EnergyERCOT Issues Energy Conservation Request After Tight Grid Conditions Caused by Mechanical Failures

Due to a number of unexpected plant outages caused by mechanical failures, Texans have been asked to conserve energy for the next five days.
June 14, 2021
Texas’ electricity demand was briefly projected to outpace its generation Monday afternoon when the Electric Reliability Council of Texas (ERCOT) requested energy conservation from consumers across the state.

In addition to the hot temperatures, about 11,000 megawatts (MW) of generation went out of commission for repairs and mechanical failures — both compounding into tight grid conditions. Most of that total was thermal generation, according to a release by the grid regulator, which was more than is usually allowed to offload for routine maintenance.

In an afternoon media call, that total number was adjusted to 12,178 MW as of 2:30 p.m — a total that ERCOT said is three to four times the typical expected amount of outage.

ERCOT requested that energy conservation efforts are practiced through Friday because of potential record June electricity demand. During the remainder of the week, ERCOT is asking consumers to set their thermostats to 78 degrees or higher, turn off lights, and avoid using large appliances, and unplug anything not being used.

“We will be conducting a thorough analysis with generation owners to determine why so many units are out of service,” said ERCOT Vice President of Grid Planning and Operations Woody Rickerson.

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“This is unusual for this early in the summer season.”

Monday afternoon, ERCOT said, “It appears unlikely right now that we’ll enter emergency conditions.” Rolling blackouts are not implemented until the third of three emergency categories but ERCOT said the number of outages is “very concerning.” Furthermore, ERCOT said they’ll have more information tomorrow on which units are offline.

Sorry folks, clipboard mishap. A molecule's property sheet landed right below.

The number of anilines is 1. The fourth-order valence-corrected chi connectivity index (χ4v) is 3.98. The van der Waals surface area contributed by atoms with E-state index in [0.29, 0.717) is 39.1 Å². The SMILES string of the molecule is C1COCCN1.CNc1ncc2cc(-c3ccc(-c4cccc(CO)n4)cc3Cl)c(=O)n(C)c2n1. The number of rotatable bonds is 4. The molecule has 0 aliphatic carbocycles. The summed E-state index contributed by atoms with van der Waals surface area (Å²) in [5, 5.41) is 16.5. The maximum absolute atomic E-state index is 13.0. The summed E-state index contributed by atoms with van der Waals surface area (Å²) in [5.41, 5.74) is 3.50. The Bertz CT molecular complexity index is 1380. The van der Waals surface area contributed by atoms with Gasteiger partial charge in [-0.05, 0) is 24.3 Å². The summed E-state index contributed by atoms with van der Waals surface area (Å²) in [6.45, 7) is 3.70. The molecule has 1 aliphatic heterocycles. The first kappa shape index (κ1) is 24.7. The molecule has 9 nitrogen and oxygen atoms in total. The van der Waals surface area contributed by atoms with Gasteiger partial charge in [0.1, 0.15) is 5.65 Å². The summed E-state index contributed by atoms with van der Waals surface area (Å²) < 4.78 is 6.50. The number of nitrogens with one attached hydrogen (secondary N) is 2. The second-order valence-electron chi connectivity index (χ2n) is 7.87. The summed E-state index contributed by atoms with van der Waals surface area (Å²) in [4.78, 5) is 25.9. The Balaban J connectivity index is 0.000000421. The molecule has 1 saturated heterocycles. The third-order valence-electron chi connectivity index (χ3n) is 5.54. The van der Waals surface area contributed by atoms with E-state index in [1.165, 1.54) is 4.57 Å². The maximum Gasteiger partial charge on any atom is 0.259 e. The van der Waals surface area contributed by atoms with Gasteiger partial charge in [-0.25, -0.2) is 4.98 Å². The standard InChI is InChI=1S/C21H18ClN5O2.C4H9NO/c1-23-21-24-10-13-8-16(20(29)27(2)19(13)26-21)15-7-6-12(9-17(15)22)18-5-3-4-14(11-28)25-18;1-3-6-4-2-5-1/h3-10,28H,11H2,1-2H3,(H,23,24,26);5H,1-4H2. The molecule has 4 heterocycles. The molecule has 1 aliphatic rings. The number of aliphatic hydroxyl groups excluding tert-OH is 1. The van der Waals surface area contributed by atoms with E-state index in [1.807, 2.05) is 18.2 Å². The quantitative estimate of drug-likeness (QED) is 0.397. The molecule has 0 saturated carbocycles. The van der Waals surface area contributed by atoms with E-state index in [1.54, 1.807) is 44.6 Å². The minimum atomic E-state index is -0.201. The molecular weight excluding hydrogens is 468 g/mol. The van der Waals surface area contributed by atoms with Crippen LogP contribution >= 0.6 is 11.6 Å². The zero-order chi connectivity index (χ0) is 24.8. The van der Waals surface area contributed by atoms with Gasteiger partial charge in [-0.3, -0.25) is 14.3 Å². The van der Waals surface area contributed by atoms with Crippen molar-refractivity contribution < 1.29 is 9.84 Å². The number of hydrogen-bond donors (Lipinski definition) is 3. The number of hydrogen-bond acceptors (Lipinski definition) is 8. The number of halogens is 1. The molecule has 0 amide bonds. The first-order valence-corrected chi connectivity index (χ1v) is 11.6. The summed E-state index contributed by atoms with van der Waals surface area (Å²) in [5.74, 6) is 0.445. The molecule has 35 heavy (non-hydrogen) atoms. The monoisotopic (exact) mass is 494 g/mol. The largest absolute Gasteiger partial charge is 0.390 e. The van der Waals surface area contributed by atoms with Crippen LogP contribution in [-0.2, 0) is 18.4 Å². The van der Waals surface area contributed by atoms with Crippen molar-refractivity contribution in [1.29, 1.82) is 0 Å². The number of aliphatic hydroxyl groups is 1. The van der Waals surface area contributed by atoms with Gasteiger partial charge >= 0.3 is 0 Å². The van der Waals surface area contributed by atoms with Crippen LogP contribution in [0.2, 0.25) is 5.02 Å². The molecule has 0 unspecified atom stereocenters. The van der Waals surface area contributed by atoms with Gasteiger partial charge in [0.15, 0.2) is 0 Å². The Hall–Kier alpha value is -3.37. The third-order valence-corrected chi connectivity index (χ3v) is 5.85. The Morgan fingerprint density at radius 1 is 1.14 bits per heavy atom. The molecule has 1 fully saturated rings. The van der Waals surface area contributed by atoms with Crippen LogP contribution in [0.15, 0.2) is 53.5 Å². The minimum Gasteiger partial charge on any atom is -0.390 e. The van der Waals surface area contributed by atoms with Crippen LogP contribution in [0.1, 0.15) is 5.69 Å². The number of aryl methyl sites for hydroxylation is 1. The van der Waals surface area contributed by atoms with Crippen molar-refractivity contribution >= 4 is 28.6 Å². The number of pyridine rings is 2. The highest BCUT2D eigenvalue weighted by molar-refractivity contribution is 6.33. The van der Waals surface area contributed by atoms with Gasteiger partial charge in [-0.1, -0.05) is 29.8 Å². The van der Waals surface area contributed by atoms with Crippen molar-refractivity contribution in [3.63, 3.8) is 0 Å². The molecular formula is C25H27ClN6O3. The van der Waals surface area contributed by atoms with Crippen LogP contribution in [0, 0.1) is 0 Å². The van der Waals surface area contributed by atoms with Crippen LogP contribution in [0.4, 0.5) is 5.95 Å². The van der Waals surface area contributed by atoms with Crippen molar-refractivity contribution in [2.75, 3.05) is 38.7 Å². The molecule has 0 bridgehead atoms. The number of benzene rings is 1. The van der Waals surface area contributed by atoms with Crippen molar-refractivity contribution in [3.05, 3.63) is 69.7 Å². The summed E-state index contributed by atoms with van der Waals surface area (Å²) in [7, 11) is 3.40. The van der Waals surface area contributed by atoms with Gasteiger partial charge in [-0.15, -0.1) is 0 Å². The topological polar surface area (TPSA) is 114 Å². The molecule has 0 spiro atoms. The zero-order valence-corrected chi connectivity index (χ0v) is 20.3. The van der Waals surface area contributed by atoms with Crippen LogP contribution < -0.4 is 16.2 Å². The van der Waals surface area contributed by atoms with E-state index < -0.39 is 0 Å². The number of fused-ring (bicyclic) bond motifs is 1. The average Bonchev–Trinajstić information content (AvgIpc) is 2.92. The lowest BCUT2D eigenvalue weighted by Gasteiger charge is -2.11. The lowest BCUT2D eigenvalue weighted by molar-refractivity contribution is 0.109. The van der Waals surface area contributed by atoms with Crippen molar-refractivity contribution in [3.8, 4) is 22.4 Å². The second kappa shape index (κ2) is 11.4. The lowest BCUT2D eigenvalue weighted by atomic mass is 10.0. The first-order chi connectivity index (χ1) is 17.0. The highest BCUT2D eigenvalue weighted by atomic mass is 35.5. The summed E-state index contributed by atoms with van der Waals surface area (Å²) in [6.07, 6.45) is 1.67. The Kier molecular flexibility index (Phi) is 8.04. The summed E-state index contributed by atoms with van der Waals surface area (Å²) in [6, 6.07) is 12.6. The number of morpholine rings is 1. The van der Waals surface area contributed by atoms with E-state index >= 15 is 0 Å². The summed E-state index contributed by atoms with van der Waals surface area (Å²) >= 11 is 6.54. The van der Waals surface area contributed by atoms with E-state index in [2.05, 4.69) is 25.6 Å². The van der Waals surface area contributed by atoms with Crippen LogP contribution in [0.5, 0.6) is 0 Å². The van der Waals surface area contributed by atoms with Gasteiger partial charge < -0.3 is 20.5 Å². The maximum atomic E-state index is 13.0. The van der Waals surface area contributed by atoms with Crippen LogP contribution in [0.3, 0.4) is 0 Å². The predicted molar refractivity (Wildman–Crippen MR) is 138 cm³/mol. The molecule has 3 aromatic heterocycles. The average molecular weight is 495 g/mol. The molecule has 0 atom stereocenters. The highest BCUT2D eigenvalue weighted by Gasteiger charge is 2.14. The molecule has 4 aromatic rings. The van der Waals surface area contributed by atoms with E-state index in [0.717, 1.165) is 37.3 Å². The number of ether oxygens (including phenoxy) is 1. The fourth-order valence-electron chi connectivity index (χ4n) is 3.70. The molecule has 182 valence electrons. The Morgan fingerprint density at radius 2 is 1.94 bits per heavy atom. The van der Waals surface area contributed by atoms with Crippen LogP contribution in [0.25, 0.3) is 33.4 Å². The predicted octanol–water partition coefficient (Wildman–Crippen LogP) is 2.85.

The grid operator placed blame on the generators for failing to keep their plants running during this time. “It is our expectation that generators would make their fleets available during peak times.”

Peak demand usually occurs in the late afternoon when most people get home from work and turn on their air conditioning before the temperatures fall in the evening. Electricity cannot be stored in any meaningful quantity on a state level and once generated it must be used.

At the point of warning, Texas wind production had dropped below 3,000 MW, about 10 times lower than its installed capacity. Wind typically generates at its highest overnight when most are asleep and is expected to rise heading into the night — when overall electricity demand ebbs.

Solar generation, which acts nearly as an inverse of wind in terms of its peak generation time, was outpacing wind production by over 2,000 MW. ERCOT said the late afternoon to late evening, wind is projected to underperform by 1,500 MW. According to ERCOT’s 2:30 p.m. numbers, about 12 percent of the total grid capacity was supplied by renewables while thermal produced the rest.

1 MW can generally power a few hundred homes at once.

By mid-afternoon, the ERCOT grid had already eclipsed the previous June demand record of 69,123 MW set in 2018.

In response to the February winter storm, the state legislature passed a number of reforms to the grid and to ERCOT. Governor Greg Abbott claimed, “The bottom line is that everything that needed to be done, was done to fix the power grid in Texas.”

Among the reforms is a “weatherization” mandate for infrastructure. While the bill was signed last week, the policies are not close to full implementation yet. Asked by The Texan if requiring facilities to protect against the winter cold might come at the expense of resiliency to the summer heat, Abbott and other officials demurred.

For Monday’s alarm, however, that would not play a role but is something to watch moving forward.

Texas’ energy infrastructure is designed to better withstand the summer heat and has done so better than other states. Conservation requests during the summer are not unheard of but now after the statewide blackouts earlier this year, every Texan’s ears will perk up at the slightest peep of alarm from its grid regulator.


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Brad Johnson

Brad Johnson is a senior reporter for The Texan and an Ohio native who graduated from the University of Cincinnati in 2017. He is an avid sports fan who most enjoys watching his favorite teams continue their title drought throughout his cognizant lifetime. In his free time, you may find Brad quoting Monty Python productions and trying to calculate the airspeed velocity of an unladen swallow.